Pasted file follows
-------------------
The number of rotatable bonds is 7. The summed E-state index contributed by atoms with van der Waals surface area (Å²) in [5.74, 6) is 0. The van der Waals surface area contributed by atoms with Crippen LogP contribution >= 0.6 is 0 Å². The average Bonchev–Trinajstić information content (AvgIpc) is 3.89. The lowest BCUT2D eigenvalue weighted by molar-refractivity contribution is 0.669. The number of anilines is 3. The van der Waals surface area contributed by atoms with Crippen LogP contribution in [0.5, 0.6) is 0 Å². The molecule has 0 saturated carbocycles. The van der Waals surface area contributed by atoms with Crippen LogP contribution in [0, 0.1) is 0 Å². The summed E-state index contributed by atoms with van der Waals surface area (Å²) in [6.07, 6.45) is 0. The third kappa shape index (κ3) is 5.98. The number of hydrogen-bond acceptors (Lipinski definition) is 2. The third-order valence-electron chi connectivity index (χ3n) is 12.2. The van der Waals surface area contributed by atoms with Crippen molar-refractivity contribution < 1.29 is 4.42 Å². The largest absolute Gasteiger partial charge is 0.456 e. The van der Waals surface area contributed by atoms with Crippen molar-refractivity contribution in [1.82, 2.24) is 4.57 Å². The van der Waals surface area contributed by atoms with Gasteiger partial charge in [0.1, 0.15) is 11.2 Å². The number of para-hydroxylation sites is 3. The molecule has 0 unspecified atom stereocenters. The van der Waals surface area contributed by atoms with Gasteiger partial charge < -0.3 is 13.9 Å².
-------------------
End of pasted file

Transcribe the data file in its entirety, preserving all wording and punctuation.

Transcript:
The number of rotatable bonds is 7. The summed E-state index contributed by atoms with van der Waals surface area (Å²) in [5.74, 6) is 0. The van der Waals surface area contributed by atoms with Crippen LogP contribution >= 0.6 is 0 Å². The average Bonchev–Trinajstić information content (AvgIpc) is 3.89. The lowest BCUT2D eigenvalue weighted by molar-refractivity contribution is 0.669. The number of anilines is 3. The van der Waals surface area contributed by atoms with Crippen LogP contribution in [0.5, 0.6) is 0 Å². The molecule has 0 saturated carbocycles. The van der Waals surface area contributed by atoms with Crippen LogP contribution in [0, 0.1) is 0 Å². The summed E-state index contributed by atoms with van der Waals surface area (Å²) in [6.07, 6.45) is 0. The third kappa shape index (κ3) is 5.98. The number of hydrogen-bond acceptors (Lipinski definition) is 2. The third-order valence-electron chi connectivity index (χ3n) is 12.2. The van der Waals surface area contributed by atoms with Crippen molar-refractivity contribution < 1.29 is 4.42 Å². The largest absolute Gasteiger partial charge is 0.456 e. The van der Waals surface area contributed by atoms with Crippen molar-refractivity contribution in [1.82, 2.24) is 4.57 Å². The van der Waals surface area contributed by atoms with Gasteiger partial charge in [0.1, 0.15) is 11.2 Å². The number of para-hydroxylation sites is 3. The molecule has 0 unspecified atom stereocenters. The van der Waals surface area contributed by atoms with Gasteiger partial charge < -0.3 is 13.9 Å².